07 May 2007

Religion Without Supernatural Theism?

The retired Episcopal Bishop John Shelby Spong has written a book titled titled Why Christianity Must Change or Die.

Implict in this book title are the two possible outcomes for Christianity (and perhaps some other religions as well) in North America and Western Europe -- adapting or dying.

The death could be in a literal sense like the shrinking influence of religion in Western Europe or it could be an intellectual death where the religion still exists and has influence in the world but is unable to adapt to changing times.

I'm curious to see where our Methodist, Anglican, and other Christian neighbors will be in 50 years. Will they be moving towards a "Spong" form of Christianity or will they be moving towards an "Akinola" form of Christianity?

The criticisms of Richard Dawkins, Sam Harris, and others may sound harsh. But many of the ideas raised in their "Atheist" books have also been raised by Spong, Crossan, and others in "Christian" books.

For example, John Dominic Crossan has suggested that we have a good empirical benchmark for the ability of God to perform miracles.

The shrines at Lourdes and Fatima have discarded crutches testifying to the miraculous healings. But there are no discarded artificial limbs testifying to miracles of regeneration. Apparently, there are some limits to God's power in the world. Here's a brief quote from Crossan's book Who Is Jesus?: Answers to Your Questions about the Historical Jesus:

I have visited Lourdes in France and Fatima in Portugal, healing shrines of the Christian Virgin Mary. I have also visited Epidaurus in Greece and Pergamum in Turkey, healing shrines of the pagan god Asklepios. the miraculous healings recorded in both places were remarkably the same. There are, for example, many crutches hanging in the grotto of Lourdes, mute witness to those who arrived lame and left whole. There are, however, no prosthetic limbs among them, not witnesses to paraplegics whose lost limbs were restored. What do I conclude?

Faith heals! That is as sure as anything we can ever know. Certain diseases for certain people under certain circumstances can be healed by faith in that very possibility -- at Epidaurus for a pagan, at Lourdes for a Christian, at Benares for a Hindu, and so on. But certain diseases only, certain people only, and certain conditions only.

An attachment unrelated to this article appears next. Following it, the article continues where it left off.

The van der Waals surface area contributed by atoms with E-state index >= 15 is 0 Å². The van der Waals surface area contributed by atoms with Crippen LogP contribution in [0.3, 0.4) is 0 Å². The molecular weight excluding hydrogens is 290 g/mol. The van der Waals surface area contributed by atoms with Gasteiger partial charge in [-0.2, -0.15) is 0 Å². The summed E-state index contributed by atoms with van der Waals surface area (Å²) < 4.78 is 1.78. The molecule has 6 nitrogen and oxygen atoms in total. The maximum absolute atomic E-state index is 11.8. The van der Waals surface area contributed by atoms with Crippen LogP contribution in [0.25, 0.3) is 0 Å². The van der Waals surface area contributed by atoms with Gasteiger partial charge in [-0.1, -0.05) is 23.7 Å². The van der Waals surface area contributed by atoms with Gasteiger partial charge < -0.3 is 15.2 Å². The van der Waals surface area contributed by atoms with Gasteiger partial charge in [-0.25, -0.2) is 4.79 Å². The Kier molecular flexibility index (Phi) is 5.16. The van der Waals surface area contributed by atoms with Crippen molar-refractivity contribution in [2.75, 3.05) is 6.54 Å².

Another limit to God's power in the world is the trend towards shrinking area of responsibility for God to use God's divine power.

The atheist blogger Greta Christina has pointed out that the trend has been for natural explanations to replace supernatural explanations in the world. And there are no documented cases of a natural explanation being discarded in favor of a supernatural explanation. Here's a brief quote from Greta's blog:
When you look at the history of the world, you see thousands -- tens of thousands, arguably hundreds of thousands or more -- of phenomena for which a supernatural explanation has been replaced by a natural one. Why the sun rises and sets; what thunder and lightning are; how and why illness happens and spreads; why people look like their parents; how people got to be here in the first place… all these things, and thousands more, were once explained by gods or spirits or mystical energies. And now all of them have natural, physical explanations.

Natural explanations, I should point out, with mountains of solid, carefully collected, replicable evidence to support them.

Now, how many times in the history of the world has a natural explanation of a phenomenon been supplanted by a supernatural one?

As far as I am aware, exactly zero.

Of course, people are coming up with new supernatural explanations of naturally-explained phenomena all the time. Intelligent design is the most obvious example. You can pick up any New Age magazine to find more.

But explanations with evidence? Replicable evidence? Carefully gathered, patiently tested, rigorously reviewed evidence? Internally consistent evidence? Large amounts of it, from many different sources?

Again, as far as I'm aware -- none.

Which brings me to my point: the question of likelihood.

Given this pattern -- thousands upon thousands upon thousands of natural explanations accurately supplanting supernatural ones, zero supernatural explanations accurately supplanting natural ones -- doesn't it seem that any given unexplained phenomenon is far more likely to have a natural explanation than a supernatural one?
This all leads to a few interesting questions and suggests to me that the supernatural in religion has a limited future.

But will supernatural theism remain a part of Christianity and other religions?

And what will happen to Christianity and other religion if the supernatural theism is gone?

1 comment:

Robin Edgar said...

Tell that to God Steve. . . ;-)